January 23, 2007—The US Air Force’s prized electronic intelligence-surveillance-reconnaissance RC-135 Rivet Joint aircraft just marked 6,000 days of continuous deployment—likely the longest single deployment in Air Force history.
Rivet Joint airmen of the 55th Wing, headquartered at Offutt AFB, Neb., average 3.1 deployments a year on a 60-days-on/60-days-off cycle. Operating from an undisclosed location in Southwest Asia as an expeditionary squadron—whose members are known as the “Sundawgs”—the wing has logged 6,000 consecutive days, counting from Aug. 9, 1990 for Operation Desert Shield to Jan. 11, 2007 for current war on terror operations.
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“That’s 16 and a half years that this wing has, day in and day out without a break, provided winning combat operations in the Middle East,” said Brig. Gen. Jonathan George, 55th Wing commander, during a special ceremony at Offutt on Jan. 11.
Each Rivet Joint usually comprises 34 crewmembers—nine aircrew and 25 mission crew—serving as the “eyes and ears in the sky” for ground forces. The mission crewmembers use the sophisticated on-board sensors—ranged floor-to-ceiling and nearly end-to-end—to detect, identify, and trace signals throughout the electromagnetic spectrum, and then transfer the data using the aircraft’s extensive communications suite.
The vintage aircraft (a militarized version of the Boeing 707) has received numerous upgrades over its 40-plus years, including replacement of its small, 30-year-old engines and its original round-dial cockpit gauges. The small engines and 1970s-style analog gauges are history now, replaced with larger, turbofan engines and TV-like automated avionics. Moreover, the platform’s mission components require nearly constant upgrades to remain relevant. (See “Technology Drives Rivet Joint.”) Just last summer, Northrop Grumman flight tested its new LN-120G stellar navigation system, a GPS-based system that tracks stars to help refine the Rivet Joint’s inertial navigation system data to more accurately pinpoint targets before passing the information to E-8 Joint STARS ground radar aircraft and then on to fighters.
Capt, Guy Perrow, an RC-135 aircraft commander, recalls what it was like to deploy with the Rivet Joint before all the upgrades. “When I began flying this aircraft, the round-dial system was entirely manual and analog, requiring one to read between the lines and mentally picture the entire flight plan from a God’s-eye view using the data presented. With the new glass equipment, we’re able to accurately display our position, timing, and other information that has aided in our situational awareness.”
Most Rivet Joint personnel remain with the aircraft their entire careers and have seen that, as the mission systems changed, so did the aircraft’s operating mode. One officer, Lt. Col. Mike Kelly, had just become a first lieutenant and was the youngest of three electronic combat officers in his unit when he deployed with the second Rivet Joint to Saudi Arabia at the beginning of Operation Desert Shield in 1990. He recalls: “The previous year, the Rivet Joint had really broken new ground integrating with combat air forces [during exercises]. … Threat radar locations and enemy situation were being passed to friendly aircraft in near real time. This type of direct integration was a revolutionary change from the slow, formalized reporting that normally took days or even weeks.”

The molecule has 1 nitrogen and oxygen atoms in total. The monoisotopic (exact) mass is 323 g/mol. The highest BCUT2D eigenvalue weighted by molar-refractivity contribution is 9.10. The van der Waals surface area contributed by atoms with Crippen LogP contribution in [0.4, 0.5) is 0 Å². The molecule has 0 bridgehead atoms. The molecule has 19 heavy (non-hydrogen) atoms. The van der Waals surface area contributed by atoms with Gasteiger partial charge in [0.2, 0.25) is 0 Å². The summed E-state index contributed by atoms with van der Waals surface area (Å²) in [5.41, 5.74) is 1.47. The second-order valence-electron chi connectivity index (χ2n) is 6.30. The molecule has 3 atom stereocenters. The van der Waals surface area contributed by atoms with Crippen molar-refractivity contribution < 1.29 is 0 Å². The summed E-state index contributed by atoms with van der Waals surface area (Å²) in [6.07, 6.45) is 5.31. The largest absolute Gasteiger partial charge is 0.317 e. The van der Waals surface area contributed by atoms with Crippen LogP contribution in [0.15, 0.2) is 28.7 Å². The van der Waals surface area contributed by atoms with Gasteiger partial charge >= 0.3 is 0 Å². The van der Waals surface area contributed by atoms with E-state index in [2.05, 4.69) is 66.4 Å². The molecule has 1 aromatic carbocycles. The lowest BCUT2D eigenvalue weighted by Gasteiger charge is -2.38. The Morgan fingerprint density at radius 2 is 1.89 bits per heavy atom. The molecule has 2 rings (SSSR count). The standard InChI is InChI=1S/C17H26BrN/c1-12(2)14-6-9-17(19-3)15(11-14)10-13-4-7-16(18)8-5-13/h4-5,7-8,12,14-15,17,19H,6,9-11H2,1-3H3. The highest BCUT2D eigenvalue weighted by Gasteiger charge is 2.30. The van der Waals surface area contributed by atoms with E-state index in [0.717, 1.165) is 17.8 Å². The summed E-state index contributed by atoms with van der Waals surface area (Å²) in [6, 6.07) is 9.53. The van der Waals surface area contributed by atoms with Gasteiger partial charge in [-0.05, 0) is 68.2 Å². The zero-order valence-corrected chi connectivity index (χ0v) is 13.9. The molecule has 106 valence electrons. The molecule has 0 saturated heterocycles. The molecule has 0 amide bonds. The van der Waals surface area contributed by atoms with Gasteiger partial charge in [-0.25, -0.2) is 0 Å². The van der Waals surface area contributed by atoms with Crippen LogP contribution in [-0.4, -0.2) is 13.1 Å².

Another long-time RJ airman, Lt. Col. Doug Sachs, notes: “The value of the RC-135 Rivet Joint as an intelligence-gathering platform was proven during Desert Storm. Since then, the aircraft has transitioned from a Cold War asset to an important part of our modern terrorist-fighting force.”
MSgt. Denny Nichols, an airborne mission supervisor who has served on Rivet Joints for some 20 years, has seen the aircraft and its mission go from “highly sensitive” during Gulf War I to one that today works openly with a variety of other assets and services. Nichols says, “We can actually get out there and give information directly to the folks who need it and they know who we are now.”
The Rivet Joint crews—air, mission, and maintenance—deploy to SWA from 55th Wing units at Offutt AFB, Neb., RAF Mildenhall, Britain, and Kadena AB, Japan, averaging three deployments per year. In addition to its specialized mission crew, Rivet Joint requires highly trained mechanics for both the platform and its mission equipment.
Each of the wing’s 17 RC-135 is unique, according to its platform mechanics. SSgt. Steven Lantz calls them “moody,” adding, “Every jet has its own characteristics.” On one it may be a constantly leaking fuel cell or one that “always flies without any discrepancies.” In SWA, it may take the ground crew two hours or 10 hours to recover an aircraft after a sortie, depending on whether its needs little work or an overhaul. The aircraft suffer a lot of stress just from landings because of the weight of its electronics—nearly 40 tons.
Maintaining the electronics requires its own expertise. Mission computer technicians need almost two years to reach full qualification, meaning they can perform 146 core tasks.
According to wing commander George, some 10,000 airmen have served the Rivet Joint mission in Southwest Asia, providing an “unbroken chain of success.”
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